The Intellectual Property Court rendered the Hang-Shang-Su-152 Administrative Decision of July 13, 2017 (hereinafter, the “Decision”), holding that with respect to non-distinctive portions of a trademark device with or without a disclaimer, when its similarity with another trademark is being determined, the disclaimed portions shall still be included for overall comparison. However, since the non-distinctive portions are not identifiers of the sources of goods or services, the non-distinctive portions will be given less attention at the time of comparison.
According to the facts underlying this Decision, the Plaintiff applied to register the Online & DEVICE trademark (the foreign-language “Online” outside of the device was disclaimed from exclusive use) for use on goods such as cards under Class 16 of the Classification of Goods and Services under Article 13 of the Enforcement Rules of the Trademark Law at the time on January 26, 2011, and the application was approved (hereinafter, the “Trademark at Issue”). The Intervenor subsequently filed an opposition, and the Defendant rendered a disposition against the opposition. Dissatisfied, the Intervenor filed administrative appeal, resulting in a decision on administrative appeal rendered by the Ministry of Economic Affairs to set aside the disposition which rejected the opposition against the designation of the Trademark at Issue for use on goods such as cards and request the Defendant to render another legally appropriate disposition. Dissatisfied, the Plaintiff filed an administrative appeal and brought administrative action before this matter became final. The Defendant re-examined this matter pursuant to the gist of the reversal by the Ministry of Economic Affairs, holding that the designation of the Trademark at Issue for use on goods such as cards violated Article 23, Paragraph 1, Subparagraph 13 of the Trademark Law effective at the time of registration and Article 30, Paragraph 1, Subparagraph 10 of the current Trademark Law and rendering the original disposition that cancelled the registration. Dissatisfied, the Plaintiff brought an administrative action.
According to the Decision, for the non-distinctive portions of a trademark device, with or without a disclaimer, when its similarity with another trademark is being determined, the disclaimed portions shall still be included for overall comparison. This is an essential embodiment of the above-mentioned principle of overall observation. Although the disclaimed portion of a trademark device is included for overall trademark comparison, still since non-distinctive portions are not identifiers that identify the sources of goods or services, the non-distinctive portions will be given less attention at the time of comparison.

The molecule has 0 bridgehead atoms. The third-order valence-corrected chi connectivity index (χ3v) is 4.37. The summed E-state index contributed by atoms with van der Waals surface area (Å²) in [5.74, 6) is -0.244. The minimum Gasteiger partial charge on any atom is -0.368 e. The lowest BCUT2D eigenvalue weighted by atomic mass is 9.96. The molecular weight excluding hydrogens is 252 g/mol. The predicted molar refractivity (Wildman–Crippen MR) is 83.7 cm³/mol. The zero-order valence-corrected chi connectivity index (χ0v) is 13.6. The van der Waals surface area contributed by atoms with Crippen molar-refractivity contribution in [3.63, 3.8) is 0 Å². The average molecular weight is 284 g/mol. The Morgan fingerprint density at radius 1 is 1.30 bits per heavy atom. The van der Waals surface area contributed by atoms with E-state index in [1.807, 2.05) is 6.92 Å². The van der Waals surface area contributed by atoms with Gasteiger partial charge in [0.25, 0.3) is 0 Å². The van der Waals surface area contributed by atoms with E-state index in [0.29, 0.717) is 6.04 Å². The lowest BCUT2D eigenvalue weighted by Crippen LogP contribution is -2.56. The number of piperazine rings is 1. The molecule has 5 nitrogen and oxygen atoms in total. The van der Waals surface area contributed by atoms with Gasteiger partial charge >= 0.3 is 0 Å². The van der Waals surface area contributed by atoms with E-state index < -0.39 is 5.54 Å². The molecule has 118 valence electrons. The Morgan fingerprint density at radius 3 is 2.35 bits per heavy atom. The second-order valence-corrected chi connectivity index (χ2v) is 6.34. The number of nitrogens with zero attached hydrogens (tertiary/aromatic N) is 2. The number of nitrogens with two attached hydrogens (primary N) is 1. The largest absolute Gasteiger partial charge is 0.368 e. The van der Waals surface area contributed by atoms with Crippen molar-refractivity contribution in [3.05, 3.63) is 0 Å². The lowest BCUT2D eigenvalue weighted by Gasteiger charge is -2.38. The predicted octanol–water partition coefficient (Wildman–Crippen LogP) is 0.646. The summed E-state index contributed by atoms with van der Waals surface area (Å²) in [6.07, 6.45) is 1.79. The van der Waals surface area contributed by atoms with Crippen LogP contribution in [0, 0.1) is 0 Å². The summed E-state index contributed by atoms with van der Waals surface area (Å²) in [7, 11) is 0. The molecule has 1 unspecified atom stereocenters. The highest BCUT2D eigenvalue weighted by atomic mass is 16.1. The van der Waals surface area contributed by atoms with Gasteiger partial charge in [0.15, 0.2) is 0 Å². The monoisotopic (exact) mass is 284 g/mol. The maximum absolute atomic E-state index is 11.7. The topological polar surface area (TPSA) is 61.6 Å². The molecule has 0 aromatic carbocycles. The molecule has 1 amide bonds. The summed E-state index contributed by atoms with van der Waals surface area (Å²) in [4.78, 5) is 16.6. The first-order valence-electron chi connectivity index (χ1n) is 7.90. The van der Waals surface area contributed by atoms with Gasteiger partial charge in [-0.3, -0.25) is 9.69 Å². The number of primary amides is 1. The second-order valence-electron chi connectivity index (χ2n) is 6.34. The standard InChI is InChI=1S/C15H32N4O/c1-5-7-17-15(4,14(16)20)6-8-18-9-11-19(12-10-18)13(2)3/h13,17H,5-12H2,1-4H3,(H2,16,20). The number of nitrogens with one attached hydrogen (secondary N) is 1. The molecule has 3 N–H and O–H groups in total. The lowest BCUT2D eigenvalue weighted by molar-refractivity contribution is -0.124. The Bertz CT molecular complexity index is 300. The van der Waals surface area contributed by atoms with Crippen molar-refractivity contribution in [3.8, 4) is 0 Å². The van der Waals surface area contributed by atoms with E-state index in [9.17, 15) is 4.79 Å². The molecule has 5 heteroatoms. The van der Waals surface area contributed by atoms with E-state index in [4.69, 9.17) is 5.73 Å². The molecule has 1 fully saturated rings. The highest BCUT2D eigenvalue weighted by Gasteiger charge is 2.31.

It was held in this Decision that the Trademark at Issue consisted of a personified design formed by English letter “O” in combination with a headset. The lower portion of the trademark consists of foreign language “Online,” which begins with letter “O” of the same design as the previous device. Although foreign language “Online” was disclaimed by the Plaintiff, still it should be included in the overall trademark comparison. However, since such portion will receive less attention from consumers, the personified design of letter “O” is certainly the most distinctive position in the overall comparative observation of the Trademark at Issue. The trademark relied on for opposition features a personified design consisting of English letter “O” in combination with a single-sided clip headset and microphone. A comparison of the two trademarks shows that both feature a personified design with a letter “O” in combination with earphones. Although the Trademark at Issue features headphones, while the earphones in the trademark relied on for opposition are single-sided clip headsets, still both leave an impression of personified earphones in the minds of the consumers. In addition, the trademarks are very similar in pronunciations and concepts and can hardly be differentiated by relevant consumers when they observe them separately at different places and times and when they make a purchase. Therefore, they should be deemed trademarks with similar compositions and a high degree of similarity. The Plaintiff asserted that since the Trademark at Issue still has foreign-language “Online,” which is not found in the trademark device relied on for opposition, the two are different in appearances, pronunciations and concepts. In addition, the styles of “earphones” and “headset” are obviously different, and the consumers cannot possibly be confused into misidentification. However, relevant consumers tend to pay less attention to the “Online” portion when observing the overall trademark device of the Trademark at Issue. As a result, the overall impression left with the consumers should be the personified letter “O” portion. As previously stated, the Plaintiff’s assertion that the two trademarks were not similar simply based on the presence of “Online” in the two trademarks was not acceptable.
It was further pointed out that when actually choosing goods, the consumers would not carefully differentiate if the earphones in the trademark devices were headsets or single-ear headphones or whether the earphones are attached with a microphone. The above minor difference could not fulfill the function of differentiation in the minds of the consumers. The Plaintiff’s assertion that the two trademarks were not similar for the above-mentioned reason was not acceptable. In addition, since the original disposition, which cancelled the Trademark at Issue, was upheld, the Plaintiff’s complaint was rejected.